This study is an extension of a previous assessment of exposure of infectious agents in this declining harbor seal population of GBNP , our work on brucellosis in polar bears  and moose (Alces alces) [23, 24], and of other investigators working on Alaska mammals [12, 25]. In the previous GBNP study that used the same serum samples as the present study, antibodies to Leptospira ssp. were detected while anti-distemper antibodies were not detected, potentially leaving the population in Glacier Bay vulnerable to this severe viral disease . To assess if exposure to Brucella bacteria was evident and could be involved in the past and current population decline in the Glacier Bay harbor seal population, we tested serum from harbor seals from this area for the presence of anti–Brucella antibodies. Based on the uncertainty of Brucella species present in pinnipeds in the North Pacific as well as assay dependent, cross reactivity with other bacterial pathogens  we tested the sera using six different assays. Serological prevalence rates differed between assays detecting antibodies over a range of 16 to 74 percent of samples. Two assays failed to detect antibody, which was expected as B. ovis and B. canis have not been described in harbor seals previously and would likely not cross react with Brucella organism(s) known to be circulating in harbor seal populations as they have rough lipopolysaccharides (LPS), indicating that the harbor seal most likely have been exposed to Brucella species exhibiting a smooth phenotype. These results indicate that Brucella bacteria are present in the harbor seal population of Glacier Bay; however the actual serological prevalence rate cannot be determined as different assays gave widely varying results. Prevalence of anti–Brucella antibodies ranged from 0 to 81 percent in other studies [20, 27–31] with variation attributed to annual differences  and assay type . Together, these findings highlight the need for cautious interpretation of serological results of exposure to Brucella bacteria.
Comparing the results from diagnostic tests without knowing the true prevalence of positive samples is difficult. No validated gold standard exists for the detection of antibodies against Brucella in pinnipeds, and developing such a standard for all marine mammal species and Brucella species is logistically difficult and cost prohibitive . Using total predictive agreement as a measure, the plate test shows less than 55% agreement with the other tests. The card test and the cELISA agreed reasonably well, with over 70% total predictive agreement (Table 1). While this agreement is useful at a population level, it is less useful for assessing the status of individual animals. The apparent higher serological prevalence using the plate test could be explained by the conversion of fibrinogen to fibrin, which can lead to false positive results ; cross reactivity with antibodies to other gram negative bacteria could be an alternative explanation. However, the card test employed the same antigen and did not result in such high prevalence rates, indicating that cross reactivity of antibodies against other pathogens with the antigen used in this assay is not the main reason for the higher rate of positive samples when using the plate test.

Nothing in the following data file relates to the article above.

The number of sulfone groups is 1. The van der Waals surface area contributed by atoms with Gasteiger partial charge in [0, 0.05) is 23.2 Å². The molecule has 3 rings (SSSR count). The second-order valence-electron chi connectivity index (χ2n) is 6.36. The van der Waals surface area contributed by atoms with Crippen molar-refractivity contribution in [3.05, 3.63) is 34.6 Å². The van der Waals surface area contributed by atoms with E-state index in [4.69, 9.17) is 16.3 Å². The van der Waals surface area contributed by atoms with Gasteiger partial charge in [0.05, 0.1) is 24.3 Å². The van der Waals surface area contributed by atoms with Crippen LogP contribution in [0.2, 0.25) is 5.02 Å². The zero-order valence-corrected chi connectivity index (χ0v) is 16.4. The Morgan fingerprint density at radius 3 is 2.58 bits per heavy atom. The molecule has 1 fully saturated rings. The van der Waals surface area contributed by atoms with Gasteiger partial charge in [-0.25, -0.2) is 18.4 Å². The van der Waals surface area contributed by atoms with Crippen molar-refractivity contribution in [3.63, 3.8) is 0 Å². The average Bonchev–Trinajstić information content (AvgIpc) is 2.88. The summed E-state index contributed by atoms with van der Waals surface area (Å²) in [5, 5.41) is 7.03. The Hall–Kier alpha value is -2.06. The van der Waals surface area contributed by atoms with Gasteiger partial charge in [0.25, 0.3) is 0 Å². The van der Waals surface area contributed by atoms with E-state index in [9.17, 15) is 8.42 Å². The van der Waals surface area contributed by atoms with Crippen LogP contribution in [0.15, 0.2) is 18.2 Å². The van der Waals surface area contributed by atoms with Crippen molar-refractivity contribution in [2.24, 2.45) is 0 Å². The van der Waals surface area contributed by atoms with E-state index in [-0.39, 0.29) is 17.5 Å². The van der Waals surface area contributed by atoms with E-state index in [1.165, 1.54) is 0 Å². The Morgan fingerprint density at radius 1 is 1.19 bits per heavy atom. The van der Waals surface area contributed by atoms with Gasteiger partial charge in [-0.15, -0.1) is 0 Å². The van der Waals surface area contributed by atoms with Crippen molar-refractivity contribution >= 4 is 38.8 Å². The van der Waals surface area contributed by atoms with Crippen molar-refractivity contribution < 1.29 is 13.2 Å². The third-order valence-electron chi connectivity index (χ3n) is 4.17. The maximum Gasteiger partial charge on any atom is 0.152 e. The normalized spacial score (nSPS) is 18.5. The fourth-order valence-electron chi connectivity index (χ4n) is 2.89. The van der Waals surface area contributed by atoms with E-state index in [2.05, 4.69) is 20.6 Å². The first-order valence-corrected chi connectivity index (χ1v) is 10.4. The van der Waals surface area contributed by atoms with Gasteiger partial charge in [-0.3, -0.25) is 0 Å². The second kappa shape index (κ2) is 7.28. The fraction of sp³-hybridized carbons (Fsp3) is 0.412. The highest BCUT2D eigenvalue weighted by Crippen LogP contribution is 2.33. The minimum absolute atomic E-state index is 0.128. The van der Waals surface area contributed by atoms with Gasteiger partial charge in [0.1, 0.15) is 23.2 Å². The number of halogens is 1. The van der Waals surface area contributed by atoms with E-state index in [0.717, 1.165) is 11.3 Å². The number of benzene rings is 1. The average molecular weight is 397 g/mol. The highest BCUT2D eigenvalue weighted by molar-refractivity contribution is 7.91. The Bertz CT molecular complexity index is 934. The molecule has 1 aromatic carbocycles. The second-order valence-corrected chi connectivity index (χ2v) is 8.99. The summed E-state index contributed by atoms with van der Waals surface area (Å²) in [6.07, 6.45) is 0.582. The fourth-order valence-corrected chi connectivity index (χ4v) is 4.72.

Due to the assay dependence of serological prevalence and the uncertain pathology of brucellosis in pinnipeds, the influence of brucellosis on the harbor seal population in GBNP cannot be established. Because the serological tests used in this study are designed to detect past exposure, no conclusions can be drawn on current infection status or if Brucella bacteria are causing adverse health effects. However, a potential role of Brucellosis in the possible multifactorial population decline cannot be excluded. In addition our results show the presence of a zoonotic agent in this population, which should be taken into consideration in any management and animal handling decisions.
The assay dependent differences in apparent exposure rates to Brucella bacteria reinforce the need for a careful approach to comparing literature on exposure to Brucella bacteria in pinnipeds using common diagnostic approaches, which are often not developed for or validated in marine mammals. While biological factors, such as age of animals sampled  are important in comparing different studies on Brucella exposure prevalence in pinnipeds, the serological test used should be considered an additional and possibly the main source of variation. Studies can only be compared and used to determine trends if similar assays were used in previous studies employing similar methods (including criteria to deem a sample positive). As most commonly used tests for antibodies against Brucella are based on methodology developed for livestock, companion animals, or humans, the marine cELISA used in this study is likely the most appropriate among the tests used here. In addition this test has been validated in detecting antibodies in harbor seals with brucellosis. It’s also a competitive ELISA and thus increases the usefulness across different host taxa as reactivity to antibodies of the host by secondary antibodies is not necessary. However the possibility that different biovars exist between B. pinnipedia and uncertainty about Brucella spp. distribution in marine mammals should lead to careful interpretation of even this assay, which is based on a marine derived Brucella isolate. We strongly suggest that if results from a study are intended to be compared to previously conducted serosurveys in pinnipeds that the same test from the historic study be included alongside the marine based cELISA.